Eastern Neighborhoods

Eastern Neighborhoods Community Planning

Eastern Neighborhoods Plans

In January 2009, the City adopted the Eastern Neighborhoods Plans, including plans for the future growth, development, and preservation of a number of neighborhoods on San Francisco’s east side: SoMa, Mission, Showplace Square/Potrero Hill, and Central Waterfront. The Eastern Neighborhoods Plans created new policies, land use regulations, implementation projects, and funding measures for these neighborhoods.

The Plans balance the need to protect industrial uses with the need to accommodate growth and create complete neighborhoods. In response to what had been growing conflicts between light-industrial uses and encroaching office and residential uses, the Plans provide clarity on where industrial lands are to be preserved and where and under what conditions new development can be built.

The Eastern Neighborhoods Plans enable the transition of about half of the area’s industrial lands to allow for new housing.  The other half is reserved for “Production, Distribution, and Repair” (or PDR) uses, such as warehouses, distribution centers, caterers, art production, and other similar light-industrial activities. Housing and office uses are generally not allowed in these areas.

The Eastern Neighborhoods Plans also include policies and mechanisms to help assure that new growth happens to assure “complete neighborhoods,” or neighborhoods that provide safe and convenient access to shopping and services, affordable housing, open space, buildings designed to be welcoming and engaging to pedestrians, and a transit-oriented public realm that supports the needs of people of all ages and abilities.

Plan Goals

People and Neighborhoods:
1) Encourage new housing at appropriate locations and make it as affordable as possible to a range of city residents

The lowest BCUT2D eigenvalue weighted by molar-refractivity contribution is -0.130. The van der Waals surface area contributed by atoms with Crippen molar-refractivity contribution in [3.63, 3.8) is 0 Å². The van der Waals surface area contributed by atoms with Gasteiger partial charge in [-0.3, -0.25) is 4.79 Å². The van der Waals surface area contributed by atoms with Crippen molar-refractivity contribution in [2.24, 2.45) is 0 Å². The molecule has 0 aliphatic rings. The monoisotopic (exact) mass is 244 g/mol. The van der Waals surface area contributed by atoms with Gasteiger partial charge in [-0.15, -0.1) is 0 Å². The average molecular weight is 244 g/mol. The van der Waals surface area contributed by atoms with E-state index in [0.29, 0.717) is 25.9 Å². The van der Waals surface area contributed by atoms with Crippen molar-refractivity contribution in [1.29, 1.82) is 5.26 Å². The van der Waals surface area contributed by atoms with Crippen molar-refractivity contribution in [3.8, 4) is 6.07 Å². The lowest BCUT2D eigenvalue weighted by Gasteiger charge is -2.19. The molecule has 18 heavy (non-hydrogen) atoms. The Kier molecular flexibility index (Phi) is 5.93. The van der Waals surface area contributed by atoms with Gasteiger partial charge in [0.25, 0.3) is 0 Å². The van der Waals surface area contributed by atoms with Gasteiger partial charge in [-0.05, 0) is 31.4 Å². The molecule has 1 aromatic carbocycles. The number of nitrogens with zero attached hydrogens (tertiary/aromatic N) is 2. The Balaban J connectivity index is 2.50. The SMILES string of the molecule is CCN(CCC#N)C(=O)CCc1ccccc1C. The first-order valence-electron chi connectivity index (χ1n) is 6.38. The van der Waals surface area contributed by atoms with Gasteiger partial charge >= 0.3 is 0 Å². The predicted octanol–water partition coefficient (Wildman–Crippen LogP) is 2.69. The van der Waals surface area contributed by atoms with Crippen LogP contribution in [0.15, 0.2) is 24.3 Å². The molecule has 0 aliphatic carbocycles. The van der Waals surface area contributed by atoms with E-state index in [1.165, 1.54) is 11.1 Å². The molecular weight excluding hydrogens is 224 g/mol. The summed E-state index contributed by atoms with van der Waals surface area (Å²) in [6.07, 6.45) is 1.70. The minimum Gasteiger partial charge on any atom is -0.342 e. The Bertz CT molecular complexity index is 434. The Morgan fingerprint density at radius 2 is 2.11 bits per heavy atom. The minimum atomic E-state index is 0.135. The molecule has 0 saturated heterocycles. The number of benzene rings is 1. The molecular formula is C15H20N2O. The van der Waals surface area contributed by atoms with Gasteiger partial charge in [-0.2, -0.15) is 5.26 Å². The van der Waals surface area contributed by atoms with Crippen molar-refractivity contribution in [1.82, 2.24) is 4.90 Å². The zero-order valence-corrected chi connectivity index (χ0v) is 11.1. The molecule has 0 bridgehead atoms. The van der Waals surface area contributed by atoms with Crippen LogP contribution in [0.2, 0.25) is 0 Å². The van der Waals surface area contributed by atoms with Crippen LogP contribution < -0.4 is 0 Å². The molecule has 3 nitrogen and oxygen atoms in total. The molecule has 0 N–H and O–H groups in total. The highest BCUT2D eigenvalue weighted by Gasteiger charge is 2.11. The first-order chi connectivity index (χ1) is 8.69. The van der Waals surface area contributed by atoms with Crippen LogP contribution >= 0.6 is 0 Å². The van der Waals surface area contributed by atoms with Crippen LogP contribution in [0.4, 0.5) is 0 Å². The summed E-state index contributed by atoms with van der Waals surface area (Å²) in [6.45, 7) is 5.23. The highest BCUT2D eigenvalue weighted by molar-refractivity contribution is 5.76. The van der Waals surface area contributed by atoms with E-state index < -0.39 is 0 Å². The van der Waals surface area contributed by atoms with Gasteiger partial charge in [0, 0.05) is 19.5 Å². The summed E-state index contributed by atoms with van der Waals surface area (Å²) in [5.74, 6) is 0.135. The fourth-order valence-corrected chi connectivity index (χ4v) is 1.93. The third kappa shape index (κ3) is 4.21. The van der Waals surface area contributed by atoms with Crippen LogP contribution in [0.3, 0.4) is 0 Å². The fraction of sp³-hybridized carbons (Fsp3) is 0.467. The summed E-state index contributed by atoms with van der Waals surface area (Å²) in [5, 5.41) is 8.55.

2) Plan for transportation, open space, community facilities and other critical elements of complete neighborhoods

The Economy and Jobs:
3) Reserve sufficient space for production, distribution and repair activities, in order to support the city’s economy and provide good jobs for residents
4) Take steps to provide space for new industries that bring innovation and flexibility to the city’s economy

Plan Documents

The Eastern Neighborhood Plans include Area Plans (policy documents within the San Francisco General Plan), Planning Code changes, and funding and implementation measures for new and enhanced streets, transit, open space, and community facilities.  

Area Plans

Implementation Plans

The following Plans build on the Eastern Neighborhoods and define community benefits and infrastructure projects in the Eastern Neighborhoods:

Implementing the Eastern Neighborhoods Plans

Prioritizing infrastructure and community improvements

Projects are typically constructed by City agencies such as the SFMTA, SF Public Works and the Recreation and Parks Department. The Eastern Neighborhoods Plans included impact fees on new development to help pay for a portion of needed infrastructure to help serve all the new residents and employees that come with new development. The City supplements these fees with other funding sources such as bonds, transportation sales taxes, and grants to fully fund infrastructure projects.

In some cases, known as in-kind agreements, private developments build public improvements directly instead of paying some or all of their required fees.

Funding decisions are made through the City’s Capital Planning process. There are many places for community input on how to prioritize projects for funding. The Eastern Neighborhoods Community Advisory Committee (CAC) advises the City on how to prioritize development fees for infrastructure projects and community improvements.

The plan for how to spend development fees is brought to the City’s Capital Planning Committee for approval each year, and is adopted in the City’s annual budget. The Planning Department produces an annual report, the Interagency Plan Implementation Committee (IPIC) Report, that describes the uses of development fees for infrastructure projects and community improvements over the next five years.    
Interagency Plan Implementation Committee (IPIC) Annual Reports

Getting Involved

Attend Eastern Neighborhoods CAC meetings 
Discussion of impact fee spending is generally concentrated in the months of August through November.

Attend Capital Planning Committee meetings
The Capital Planning Committee typically hears about the Interagency Plan Implementation Committee Annual Report in January or February of each year.

Contact Planning Department staff and Eastern Neighborhoods CAC members
There are often neighborhood-based meetings to discuss how to fund and build infrastructure projects in your neighborhood.

Links

Contact Information

Mathew Snyder
(415) 575-6891
mathew.snyder@sfgov.org